Go vegan in 28 days. If you’re not a vegan already – do you think you could do it? If you are, what do you remember about your first 28 days?
A group of plant-strong curious folks got to experience just that at Whole Foods Market’s “Engine 2 – 28 Day Challenge,” which began on January 23 at three DFW Whole Foods stores, including the flagship Park Lane store.
The Engine 2 Diet, popularized by triathlete, firefighter, and vegan Rip Esselstyn, leads participants on a steady progression to a fully “plant-strong” diet by gradually phasing out certain types of foods. Week 1 – all dairy is removed. Week 2 – all meat. Week 3 – extracted oils (vegetable oils, olive oils, etc). Week 4 serves to re-enforce what is learned the previous weeks and solidify the benefits of living on a whole foods, plant-based diet.
Karen Lukin, Media and Community Relations for Whole Foods North Texas, said the 500 participants that signed up for the program well surpassed their expectations going in. Participants came from all walks of life – friends, couples, old, young. A good number of Whole Foods employees attended, as well as a group from McKinney ISD. It seems there were no boundaries in people interested in improving their health with a plant-based diet.
So was going vegan for this group a simple walk in the park? I asked John Mercer, Kitchen Manager at the Park Lane location, what people had the hardest time giving up. “Probably the oil, they knew going in that meat would be gone fairly quick, and cheese and dairy. Pretty sure that cooking without oil might have shocked people more than anything else because they didn’t think it was possible, but we definitely handled that.” Indeed, giving up meat and cheese is one thing, but even the majority of vegans still eat oil. But for Engine 2, oil is an enemy. According to the Engine 2 website:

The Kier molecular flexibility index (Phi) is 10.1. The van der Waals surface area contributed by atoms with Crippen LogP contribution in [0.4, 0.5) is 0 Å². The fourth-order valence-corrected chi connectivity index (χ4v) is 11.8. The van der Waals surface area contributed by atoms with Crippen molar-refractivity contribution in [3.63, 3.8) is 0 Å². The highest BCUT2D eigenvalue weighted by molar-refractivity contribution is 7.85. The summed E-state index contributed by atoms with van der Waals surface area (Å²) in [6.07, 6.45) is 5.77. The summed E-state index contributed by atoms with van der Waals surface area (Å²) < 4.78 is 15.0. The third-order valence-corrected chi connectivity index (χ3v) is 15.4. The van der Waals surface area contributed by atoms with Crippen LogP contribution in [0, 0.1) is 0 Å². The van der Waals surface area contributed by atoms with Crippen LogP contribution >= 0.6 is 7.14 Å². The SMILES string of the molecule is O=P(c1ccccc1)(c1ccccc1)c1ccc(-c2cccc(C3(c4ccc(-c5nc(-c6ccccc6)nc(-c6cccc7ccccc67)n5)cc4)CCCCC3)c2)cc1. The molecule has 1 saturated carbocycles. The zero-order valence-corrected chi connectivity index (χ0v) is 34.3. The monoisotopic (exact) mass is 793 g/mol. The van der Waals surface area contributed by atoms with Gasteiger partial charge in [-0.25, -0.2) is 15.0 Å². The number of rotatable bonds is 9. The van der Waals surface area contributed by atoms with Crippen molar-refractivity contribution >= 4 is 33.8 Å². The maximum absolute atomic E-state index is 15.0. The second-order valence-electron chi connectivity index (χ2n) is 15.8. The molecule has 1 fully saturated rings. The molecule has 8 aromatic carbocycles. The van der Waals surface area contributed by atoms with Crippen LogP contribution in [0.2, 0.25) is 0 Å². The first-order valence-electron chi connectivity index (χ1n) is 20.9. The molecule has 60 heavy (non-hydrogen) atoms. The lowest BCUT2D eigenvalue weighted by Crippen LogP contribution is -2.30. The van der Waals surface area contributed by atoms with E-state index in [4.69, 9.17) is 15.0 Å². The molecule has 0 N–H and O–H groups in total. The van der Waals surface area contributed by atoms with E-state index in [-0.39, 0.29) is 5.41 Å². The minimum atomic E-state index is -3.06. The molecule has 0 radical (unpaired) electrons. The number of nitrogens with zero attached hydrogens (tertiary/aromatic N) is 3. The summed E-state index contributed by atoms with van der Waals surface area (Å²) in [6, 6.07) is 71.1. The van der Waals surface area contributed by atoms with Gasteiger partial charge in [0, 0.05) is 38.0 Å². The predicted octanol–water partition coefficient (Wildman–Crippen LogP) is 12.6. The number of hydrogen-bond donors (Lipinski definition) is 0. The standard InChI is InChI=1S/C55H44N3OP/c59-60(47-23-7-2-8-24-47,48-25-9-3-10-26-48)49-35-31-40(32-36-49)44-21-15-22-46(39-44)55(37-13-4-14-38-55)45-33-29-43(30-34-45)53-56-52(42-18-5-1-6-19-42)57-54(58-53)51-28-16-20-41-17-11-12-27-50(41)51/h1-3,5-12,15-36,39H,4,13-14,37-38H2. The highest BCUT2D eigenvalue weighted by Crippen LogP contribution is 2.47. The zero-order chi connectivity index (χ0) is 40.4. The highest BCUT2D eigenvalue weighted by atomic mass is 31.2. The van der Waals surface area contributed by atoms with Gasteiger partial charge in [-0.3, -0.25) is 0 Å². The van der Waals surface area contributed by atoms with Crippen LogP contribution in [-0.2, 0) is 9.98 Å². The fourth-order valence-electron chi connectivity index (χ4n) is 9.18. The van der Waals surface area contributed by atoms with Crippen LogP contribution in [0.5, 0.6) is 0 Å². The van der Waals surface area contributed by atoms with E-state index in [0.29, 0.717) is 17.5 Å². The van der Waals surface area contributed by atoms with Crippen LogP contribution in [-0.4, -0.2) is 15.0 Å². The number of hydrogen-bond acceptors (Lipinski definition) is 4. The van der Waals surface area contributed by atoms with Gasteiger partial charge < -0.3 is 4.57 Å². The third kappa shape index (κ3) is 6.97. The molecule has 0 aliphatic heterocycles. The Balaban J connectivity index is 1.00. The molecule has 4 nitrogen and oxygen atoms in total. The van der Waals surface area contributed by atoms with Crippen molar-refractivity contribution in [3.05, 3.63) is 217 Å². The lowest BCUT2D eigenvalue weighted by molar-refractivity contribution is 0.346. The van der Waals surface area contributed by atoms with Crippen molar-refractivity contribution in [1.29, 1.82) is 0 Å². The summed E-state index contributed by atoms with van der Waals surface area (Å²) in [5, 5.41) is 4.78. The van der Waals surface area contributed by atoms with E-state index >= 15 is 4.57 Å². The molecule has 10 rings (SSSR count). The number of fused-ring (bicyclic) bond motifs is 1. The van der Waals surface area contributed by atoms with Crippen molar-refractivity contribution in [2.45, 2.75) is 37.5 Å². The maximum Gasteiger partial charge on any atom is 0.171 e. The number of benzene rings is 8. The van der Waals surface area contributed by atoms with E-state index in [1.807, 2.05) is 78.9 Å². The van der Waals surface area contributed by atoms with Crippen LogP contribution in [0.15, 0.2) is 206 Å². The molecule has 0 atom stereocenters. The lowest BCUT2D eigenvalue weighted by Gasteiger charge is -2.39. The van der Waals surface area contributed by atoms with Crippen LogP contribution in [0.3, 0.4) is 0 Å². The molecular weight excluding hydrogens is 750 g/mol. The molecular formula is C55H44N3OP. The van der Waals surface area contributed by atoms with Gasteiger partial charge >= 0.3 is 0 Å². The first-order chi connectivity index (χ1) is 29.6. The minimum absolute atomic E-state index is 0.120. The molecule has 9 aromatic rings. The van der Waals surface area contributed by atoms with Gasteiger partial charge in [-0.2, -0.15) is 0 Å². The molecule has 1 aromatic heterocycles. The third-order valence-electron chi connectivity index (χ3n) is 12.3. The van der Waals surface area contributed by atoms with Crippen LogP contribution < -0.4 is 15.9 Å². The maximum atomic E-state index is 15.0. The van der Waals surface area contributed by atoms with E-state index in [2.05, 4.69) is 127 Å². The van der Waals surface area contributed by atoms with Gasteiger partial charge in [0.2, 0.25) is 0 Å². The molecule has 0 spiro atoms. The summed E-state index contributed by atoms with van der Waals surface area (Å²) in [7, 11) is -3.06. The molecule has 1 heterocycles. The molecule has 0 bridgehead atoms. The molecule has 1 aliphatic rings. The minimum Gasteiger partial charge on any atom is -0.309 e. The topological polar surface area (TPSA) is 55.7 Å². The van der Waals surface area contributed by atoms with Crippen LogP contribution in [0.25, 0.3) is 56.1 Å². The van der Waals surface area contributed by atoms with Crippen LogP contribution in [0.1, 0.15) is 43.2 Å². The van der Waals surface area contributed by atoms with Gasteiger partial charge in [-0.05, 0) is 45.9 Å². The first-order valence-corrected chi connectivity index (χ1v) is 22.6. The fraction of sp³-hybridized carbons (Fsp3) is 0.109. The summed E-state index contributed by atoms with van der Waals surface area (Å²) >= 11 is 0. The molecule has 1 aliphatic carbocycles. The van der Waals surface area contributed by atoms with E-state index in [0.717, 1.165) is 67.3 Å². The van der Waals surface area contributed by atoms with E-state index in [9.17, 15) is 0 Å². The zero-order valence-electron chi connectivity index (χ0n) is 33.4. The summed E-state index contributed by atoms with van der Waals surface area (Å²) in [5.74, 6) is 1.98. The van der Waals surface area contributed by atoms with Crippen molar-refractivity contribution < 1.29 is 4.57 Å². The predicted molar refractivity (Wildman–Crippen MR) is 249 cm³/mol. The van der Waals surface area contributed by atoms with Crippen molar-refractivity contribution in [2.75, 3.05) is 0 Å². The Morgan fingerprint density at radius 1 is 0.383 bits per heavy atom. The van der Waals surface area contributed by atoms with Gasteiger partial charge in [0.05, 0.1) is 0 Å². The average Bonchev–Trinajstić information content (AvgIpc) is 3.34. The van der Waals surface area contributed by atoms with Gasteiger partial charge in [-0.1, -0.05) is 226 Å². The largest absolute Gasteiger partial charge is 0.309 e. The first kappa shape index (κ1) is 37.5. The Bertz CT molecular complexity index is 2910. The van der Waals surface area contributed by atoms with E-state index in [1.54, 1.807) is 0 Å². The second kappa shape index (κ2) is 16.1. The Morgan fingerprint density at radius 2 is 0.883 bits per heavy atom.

Despite popular belief that oils are good for you, especially Olive Oil, the truth is all oils provide the most concentrated source of calories on the plant. Up to 120 calories per tablespoon! “Heart healthy” olive oil is 15% saturated fat.
Mercer said there were definitely lessons learned by the group about a plant-based diet. Particularly the protein myth – “That most people are getting too much protein, I think that caught them off guard.” Also, it was news to many that cholesterol was only found in animal products – “That if they’re having cholesterol problems and they don’t eat it, their body makes what it needs and not anymore.”
After visiting with Mercer, I attended the last of the program’s four meetup sessions. A group of almost 40 people gathered to sample Mercer’s new creamy potato salad creation, destined for the prepared foods case later this year, as well as learned about reading food labels. When asked whether or not a bag of whole-grain pretzels were good, participants responded “the fat to calorie ratio is too high…too much oil…too much salt.” Later, asking if anyone could name a type of sea vegetable resulted in multiple responses – “kelp…dulse…kombu.” It was apparent this group took the 28 Day Challenge seriously. When asked how many of the group planned on being plant-strong past the 28 days, almost the entire room raised their hands. It appeared the message of the program was getting through quite well.
Tickets for the program’s celebration event on Friday quickly sold out, but ninety plant-strong graduates will enjoy dinner and a visit from the Engine 2 founder himself, Rip Esselstyn. He will congratulate participants on completing the challenge and no doubt provide encouragement for a happy and healthy plant-based future.